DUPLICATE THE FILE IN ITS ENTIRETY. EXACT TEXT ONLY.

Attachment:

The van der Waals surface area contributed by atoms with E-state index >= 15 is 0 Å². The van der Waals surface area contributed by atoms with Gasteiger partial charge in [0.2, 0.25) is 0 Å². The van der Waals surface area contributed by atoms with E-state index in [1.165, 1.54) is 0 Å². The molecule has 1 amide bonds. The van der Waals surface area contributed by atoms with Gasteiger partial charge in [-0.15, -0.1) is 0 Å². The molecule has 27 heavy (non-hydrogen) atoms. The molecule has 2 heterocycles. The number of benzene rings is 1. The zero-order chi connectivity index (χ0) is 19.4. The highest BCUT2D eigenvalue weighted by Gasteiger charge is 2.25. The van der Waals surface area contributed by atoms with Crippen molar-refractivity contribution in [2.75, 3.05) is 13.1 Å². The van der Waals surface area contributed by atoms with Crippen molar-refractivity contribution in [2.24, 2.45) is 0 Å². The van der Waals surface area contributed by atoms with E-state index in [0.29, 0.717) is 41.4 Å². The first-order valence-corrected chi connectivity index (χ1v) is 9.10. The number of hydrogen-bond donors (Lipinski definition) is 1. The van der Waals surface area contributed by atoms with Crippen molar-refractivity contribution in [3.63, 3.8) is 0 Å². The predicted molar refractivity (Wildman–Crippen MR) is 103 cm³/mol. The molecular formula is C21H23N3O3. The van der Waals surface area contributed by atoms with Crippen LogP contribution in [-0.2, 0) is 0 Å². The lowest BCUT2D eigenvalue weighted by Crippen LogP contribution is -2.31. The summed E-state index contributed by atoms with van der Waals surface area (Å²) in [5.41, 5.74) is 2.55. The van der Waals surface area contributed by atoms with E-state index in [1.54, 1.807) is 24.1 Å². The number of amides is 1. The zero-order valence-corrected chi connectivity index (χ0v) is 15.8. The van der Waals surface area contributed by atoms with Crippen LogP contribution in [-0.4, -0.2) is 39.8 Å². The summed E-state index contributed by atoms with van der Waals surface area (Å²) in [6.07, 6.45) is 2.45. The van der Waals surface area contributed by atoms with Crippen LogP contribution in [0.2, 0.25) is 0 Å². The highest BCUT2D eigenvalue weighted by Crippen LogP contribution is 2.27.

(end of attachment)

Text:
The van der Waals surface area contributed by atoms with E-state index >= 15 is 0 Å². The van der Waals surface area contributed by atoms with Gasteiger partial charge in [0.2, 0.25) is 0 Å². The van der Waals surface area contributed by atoms with E-state index in [1.165, 1.54) is 0 Å². The molecule has 1 amide bonds. The van der Waals surface area contributed by atoms with Gasteiger partial charge in [-0.15, -0.1) is 0 Å². The molecule has 27 heavy (non-hydrogen) atoms. The molecule has 2 heterocycles. The number of benzene rings is 1. The zero-order chi connectivity index (χ0) is 19.4. The highest BCUT2D eigenvalue weighted by Gasteiger charge is 2.25. The van der Waals surface area contributed by atoms with Crippen molar-refractivity contribution in [2.75, 3.05) is 13.1 Å². The van der Waals surface area contributed by atoms with Crippen molar-refractivity contribution in [2.24, 2.45) is 0 Å². The van der Waals surface area contributed by atoms with E-state index in [0.29, 0.717) is 41.4 Å². The first-order valence-corrected chi connectivity index (χ1v) is 9.10. The number of hydrogen-bond donors (Lipinski definition) is 1. The van der Waals surface area contributed by atoms with Crippen molar-refractivity contribution in [3.63, 3.8) is 0 Å². The predicted molar refractivity (Wildman–Crippen MR) is 103 cm³/mol. The molecular formula is C21H23N3O3. The van der Waals surface area contributed by atoms with Crippen LogP contribution in [-0.2, 0) is 0 Å². The lowest BCUT2D eigenvalue weighted by Crippen LogP contribution is -2.31. The summed E-state index contributed by atoms with van der Waals surface area (Å²) in [5.41, 5.74) is 2.55. The van der Waals surface area contributed by atoms with E-state index in [1.54, 1.807) is 24.1 Å². The number of amides is 1. The zero-order valence-corrected chi connectivity index (χ0v) is 15.8. The van der Waals surface area contributed by atoms with Crippen LogP contribution in [-0.4, -0.2) is 39.8 Å². The summed E-state index contributed by atoms with van der Waals surface area (Å²) in [6.07, 6.45) is 2.45. The van der Waals surface area contributed by atoms with Crippen LogP contribution in [0.2, 0.25) is 0 Å². The highest BCUT2D eigenvalue weighted by Crippen LogP contribution is 2.27.